“Focusing is about saying “no”.” – Steve Jobs

Is it harder to say “yes” or “no”? As Tony Blair once said, the art of leadership is saying “no”, not saying “yes”. Most of the time, it’s very easy to say “yes”. Apple had the same challenge back in the 1990s, when Steve Jobs shared this insight above.

Having said “yes” to too many projects, they were heading off in too many directions and didn’t have enough focus.

Shifting from the ease of saying “yes” to the more challenging choice of saying “no” was one of the fundamental changes in Apple’s management that enabled them to turn the company around and become the tech behemoth we know today.

So why exactly do we say “yes” so easily? According to some of the behavioural science blogs we’ve read, some of the reasons include a fear of missing out, compulsivity, the need to please others and, quite simply, to avoid confrontation.

Warren Buffet once said that the difference between successful people and really successful people is that really successful people say “no” to almost everything. Half of the troubles of this life can be traced to saying “yes” too quickly and not saying “no” soon enough.

We need to learn to say a slow yes and a quick no. And this won’t happen overnight. As with every significant life change, it has to begin with changing our mindset, understanding why we always say “yes,” and learning ways to start saying “no”.

Developing and cultivating this habit impacts our mental health remarkably, as it allows us to value ourselves more. It also helps us prioritise our needs, and can open up opportunities that wouldn’t have otherwise been feasible.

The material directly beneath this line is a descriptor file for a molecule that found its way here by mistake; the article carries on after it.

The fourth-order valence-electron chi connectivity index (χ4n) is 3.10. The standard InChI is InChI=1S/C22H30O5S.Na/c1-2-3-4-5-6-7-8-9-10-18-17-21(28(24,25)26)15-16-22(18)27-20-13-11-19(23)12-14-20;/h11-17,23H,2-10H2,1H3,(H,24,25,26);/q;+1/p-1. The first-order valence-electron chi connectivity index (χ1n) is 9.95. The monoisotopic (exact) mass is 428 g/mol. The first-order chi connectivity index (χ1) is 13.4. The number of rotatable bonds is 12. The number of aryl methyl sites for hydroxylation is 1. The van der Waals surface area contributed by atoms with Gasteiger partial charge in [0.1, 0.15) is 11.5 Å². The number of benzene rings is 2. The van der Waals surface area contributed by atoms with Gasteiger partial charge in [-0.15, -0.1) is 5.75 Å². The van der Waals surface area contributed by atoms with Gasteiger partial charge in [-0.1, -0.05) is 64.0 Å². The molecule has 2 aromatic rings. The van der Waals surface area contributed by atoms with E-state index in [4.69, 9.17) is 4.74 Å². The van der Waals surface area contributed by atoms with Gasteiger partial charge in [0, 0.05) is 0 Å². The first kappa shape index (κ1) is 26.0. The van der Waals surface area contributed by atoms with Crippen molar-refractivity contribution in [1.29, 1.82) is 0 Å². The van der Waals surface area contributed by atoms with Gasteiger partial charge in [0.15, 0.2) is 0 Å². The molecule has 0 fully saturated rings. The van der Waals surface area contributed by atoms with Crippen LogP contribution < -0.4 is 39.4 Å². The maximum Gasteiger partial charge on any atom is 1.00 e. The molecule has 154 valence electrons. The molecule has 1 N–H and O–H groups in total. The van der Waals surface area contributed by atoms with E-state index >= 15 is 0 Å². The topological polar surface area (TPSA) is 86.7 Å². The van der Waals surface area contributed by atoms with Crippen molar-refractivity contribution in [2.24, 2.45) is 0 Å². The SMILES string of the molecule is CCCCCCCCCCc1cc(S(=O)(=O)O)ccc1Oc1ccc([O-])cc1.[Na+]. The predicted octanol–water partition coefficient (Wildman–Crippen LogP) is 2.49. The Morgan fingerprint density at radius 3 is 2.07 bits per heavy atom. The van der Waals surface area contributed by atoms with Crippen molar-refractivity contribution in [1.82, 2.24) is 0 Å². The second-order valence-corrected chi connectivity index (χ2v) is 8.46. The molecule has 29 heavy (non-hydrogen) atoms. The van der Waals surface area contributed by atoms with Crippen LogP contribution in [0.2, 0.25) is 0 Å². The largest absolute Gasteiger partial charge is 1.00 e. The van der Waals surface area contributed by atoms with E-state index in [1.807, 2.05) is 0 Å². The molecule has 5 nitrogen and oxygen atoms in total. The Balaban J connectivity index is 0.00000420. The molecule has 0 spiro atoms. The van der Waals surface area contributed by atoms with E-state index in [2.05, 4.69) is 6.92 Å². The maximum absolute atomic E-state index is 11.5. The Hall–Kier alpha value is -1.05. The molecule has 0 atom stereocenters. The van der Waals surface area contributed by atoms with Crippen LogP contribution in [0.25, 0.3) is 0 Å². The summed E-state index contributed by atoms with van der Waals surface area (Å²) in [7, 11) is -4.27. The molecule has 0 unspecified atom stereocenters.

It also allows us to set boundaries. Learning to say “no” begins by asking specific questions about the situation: will saying “yes” prevent me from focusing on something more important? Will saying “yes” make me even more tired or burnt out? 

It’s also helpful to be honest with ourselves – there is no need to lie about why we are saying “no”. Offering alternatives can provide another way to go about something and can help prevent you from saying “yes”. 

At WellsFaber, not rushing a decision is immensely powerful in our line of work. Taking time to think about alternatives, checking in with core values and maybe reaching out to a coach, friend or adviser helps to slow down the process and places you in a powerful position to say “yes” to the things that will benefit you, and “no” to those that won’t.